BRAIN TUBA: Tanked
My direct experience of Phish’s fall tour encompassed the first two shows of their three night run at Madison Square Garden in early December. I had an extraordinarily decent time. My life was not altered, nor my perception of music, but that’s fine. Perhaps these things are too much to ask for a temporary respite in New York before returning to the agreeable bizareness of my mountain abode. I did, however, come away from the week thinking about Phish’s music in a slightly different way, which is actually a pretty keen thing to come away with after being gone so long.
The trip back to Phishland actually began the week previous, while in attendance at a wedding with a strongly rooted Phishhead network. There, in a sparkling beachfront locale halfway between my sweet peaceful yurt and the bustling avenue canyons of home, suddenly, the music was all around me again, blasting over infinity pools and (by my own hand, admittedly) on the dance floor, where it rallied late night millers into a final dance throng. But even more alive than Phish’s music was their sheer presence, both as a familial bond (the New Year’s shows in Miami being the next time many would see each other), and a topic of conversation, especially as the setlists for the band’s post-Thanksgiving shows materialized on laptop screens, and—a few hours after that—from poolside speakers in too-perfect, and now expected, soundboard fidelity. Like it or not, I was back in the tank, all goofed up, and ready to go.
It is good business to play crazy gigs for Phish, as they did in Albany on November 27th and 28th. They sell well when put up on LivePhish.com, and give Phishheads something to talk about, to maybe pump some hype into unsold-out gigs (or reinflate the totally strange secondary markets that have overtaken the Phish lot economy even more in the StubbHub era). At the first show in Albany, they debuted a cover of TV on the Radio’s “The Golden Age,” premiered a random-ass number from 2004’s Undermind(Jon Fishman’s “Tomorrow’s Song”), tacked a compact noise excursion onto the end of “Light,“and dusted off two others for the first time since their return earlier this year. The following evening, they busted out two more (“Cool It Down”! “Vultures!”) but, most significantly, played “Seven Below” and “Ghost” (with a cursory and sloppily executed segue between) for nearly an hour. I picked up a spare ticket for the first night of the Garden from a friend at the wedding, and was listening to the “Seven Below”/“Ghost” jam by the flight home.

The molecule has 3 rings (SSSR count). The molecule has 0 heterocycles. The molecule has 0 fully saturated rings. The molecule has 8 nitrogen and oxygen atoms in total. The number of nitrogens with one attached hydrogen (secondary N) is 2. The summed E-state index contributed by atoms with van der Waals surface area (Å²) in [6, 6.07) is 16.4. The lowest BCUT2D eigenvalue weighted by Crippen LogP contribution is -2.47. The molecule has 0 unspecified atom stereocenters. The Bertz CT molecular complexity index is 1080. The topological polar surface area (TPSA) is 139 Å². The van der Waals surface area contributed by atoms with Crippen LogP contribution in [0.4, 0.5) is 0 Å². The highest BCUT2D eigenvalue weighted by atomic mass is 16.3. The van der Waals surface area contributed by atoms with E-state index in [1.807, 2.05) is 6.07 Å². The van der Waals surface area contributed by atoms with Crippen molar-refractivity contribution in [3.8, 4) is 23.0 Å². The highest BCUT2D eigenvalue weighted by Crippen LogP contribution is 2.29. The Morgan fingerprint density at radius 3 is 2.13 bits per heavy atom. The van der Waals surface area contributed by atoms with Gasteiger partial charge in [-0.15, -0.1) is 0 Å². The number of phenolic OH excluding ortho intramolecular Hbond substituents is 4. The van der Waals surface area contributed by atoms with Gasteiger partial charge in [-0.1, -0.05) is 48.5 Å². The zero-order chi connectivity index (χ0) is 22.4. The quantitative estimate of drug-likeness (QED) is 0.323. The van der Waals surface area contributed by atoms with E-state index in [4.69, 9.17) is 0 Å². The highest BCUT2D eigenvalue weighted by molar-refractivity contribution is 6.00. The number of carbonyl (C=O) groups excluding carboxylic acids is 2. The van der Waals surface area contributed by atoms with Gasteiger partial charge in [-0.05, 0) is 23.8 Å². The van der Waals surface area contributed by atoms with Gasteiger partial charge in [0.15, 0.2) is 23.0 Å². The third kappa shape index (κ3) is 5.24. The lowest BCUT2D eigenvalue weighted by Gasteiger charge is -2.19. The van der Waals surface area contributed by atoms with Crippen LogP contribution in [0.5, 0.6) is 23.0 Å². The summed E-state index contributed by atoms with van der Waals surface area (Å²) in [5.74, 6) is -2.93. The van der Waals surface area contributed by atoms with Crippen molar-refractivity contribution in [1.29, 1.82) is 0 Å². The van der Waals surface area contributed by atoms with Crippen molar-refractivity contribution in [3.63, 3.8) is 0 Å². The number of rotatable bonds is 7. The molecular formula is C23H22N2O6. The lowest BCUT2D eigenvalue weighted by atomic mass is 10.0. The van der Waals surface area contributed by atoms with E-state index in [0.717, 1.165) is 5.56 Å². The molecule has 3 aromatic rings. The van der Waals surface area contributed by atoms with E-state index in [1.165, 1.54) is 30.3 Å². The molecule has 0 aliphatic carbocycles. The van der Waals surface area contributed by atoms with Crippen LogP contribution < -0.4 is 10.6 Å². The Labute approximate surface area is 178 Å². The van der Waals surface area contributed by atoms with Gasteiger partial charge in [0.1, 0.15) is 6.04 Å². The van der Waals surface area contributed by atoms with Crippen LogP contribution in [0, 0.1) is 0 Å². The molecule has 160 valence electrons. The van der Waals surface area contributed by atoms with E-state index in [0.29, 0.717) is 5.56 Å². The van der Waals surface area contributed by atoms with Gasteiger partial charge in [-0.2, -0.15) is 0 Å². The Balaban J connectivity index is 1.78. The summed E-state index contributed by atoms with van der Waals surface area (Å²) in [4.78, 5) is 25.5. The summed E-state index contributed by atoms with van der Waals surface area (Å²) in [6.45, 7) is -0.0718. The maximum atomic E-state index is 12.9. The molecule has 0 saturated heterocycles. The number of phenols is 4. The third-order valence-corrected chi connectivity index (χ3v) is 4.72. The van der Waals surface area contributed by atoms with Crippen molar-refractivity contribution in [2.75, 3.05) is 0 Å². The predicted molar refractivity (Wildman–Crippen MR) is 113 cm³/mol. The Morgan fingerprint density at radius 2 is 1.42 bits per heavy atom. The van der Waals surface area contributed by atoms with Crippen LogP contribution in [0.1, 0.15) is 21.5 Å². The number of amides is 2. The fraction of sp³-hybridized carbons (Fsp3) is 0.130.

It was, and is, for real, a spacious and moody exploration popping with satisfying major key climaxes, weird semi-ambient drifts, quizzical sidetracks, and constant surprise. Everything good about Phish jamming. More, it seemed like a winning formula for a Phish show: significant improv, old favorites (the same set also featured a “You Enjoy Myself” encore), and a surprising engagement with rich back catalogue. The next night, in Portland, they performed “Crimes of the Mind” for the first time without the song’s author, the Dude of Life. ( What?? ) It also came out of “Light,” which they played in three out of four shows that week. Nice to see them getting behind such a jammy tune. At the Garden, I expected the same, or at least some version of that formula. It seemed (and seems) too perfect a combination to ignore. They performed Frank Zappa’s “Peaches en Regalia” for the first time since 1999 ( hellllllllz yeah ), but that was pretty much it for bust-outs. There was jamming in a few isolated doses—a wonderful 15-minute “Light” on December 2nd, a great “Down With Disease” into “Piper” the next night, and, yeah, a sharp “Tweezer”—but nothing on the cohesive level of Albany. Which was disappointing. With that door so obviously open to them, why not pass through it? The rest of the shows were crisp, and only disappointing for their lack of ambition, not for their actual execution, was dramatic and great throughout. Shit, man. “Fluffhead,” y’know? (See also: everything Richard Gehr wrote in This American Phish.)
But that’s how Phish rolled in 2009: flashing with an occasional bit of their old gangsta lean, but also sometimes bobbing in a midtempo sea, up and down in the harmless bounce of the 1990s Grateful Dead.
And then, in Charlottesville, a naked guy ran across the stage , instantly giving the tour closer a Capital Letter musico-geography lacking in most other gigs besides their Rolling Stones-covering Festival 8 and Albany: the Naked Guy Show. “You’ve gotta run like a Naked Guy, out of control,” the band chortled on “Antelope,” finally seeming open to the moment. Which, as was made obvious by Naked Guy, is maybe increasingly hard for Phish to do in their current state, appearing in the middle of corporate arenas with a moat of security guards between band and audience, organized friskdowns, non-general admission ticketing, and the like. It’s just not that easy to get naked and on stage at a Phish show. And there’s kind of something wrong with that, actually. Really fundamentally wrong at a societal level. There is a complete and utter lack of anarchy left anywhere in the system. That guy was actually rocking. So it goes, but it doesn’t have to. Of course, it’s not Phish’s responsibility to subvert, but it might be in their best artistic interest to do so.
Phish aren’t likely to start playing Todd P shows (though they should). They do, probably, need more Naked Guys crashing across the stage. Or Naked Girls. Or Things. Animals. Organized audience chants. Large-scale pranks. If Phish is going to exist in the maw of the American security state, so be it, but perhaps they can hire Improv Everywhere to create some large scale magic and find some worthy (and more clothed) collaborators on the other side of the Fourth Wall? There’s life on both sides, and both are necessary for Phish to be at their best. I’m going back to my yurt. Call me when it’s time.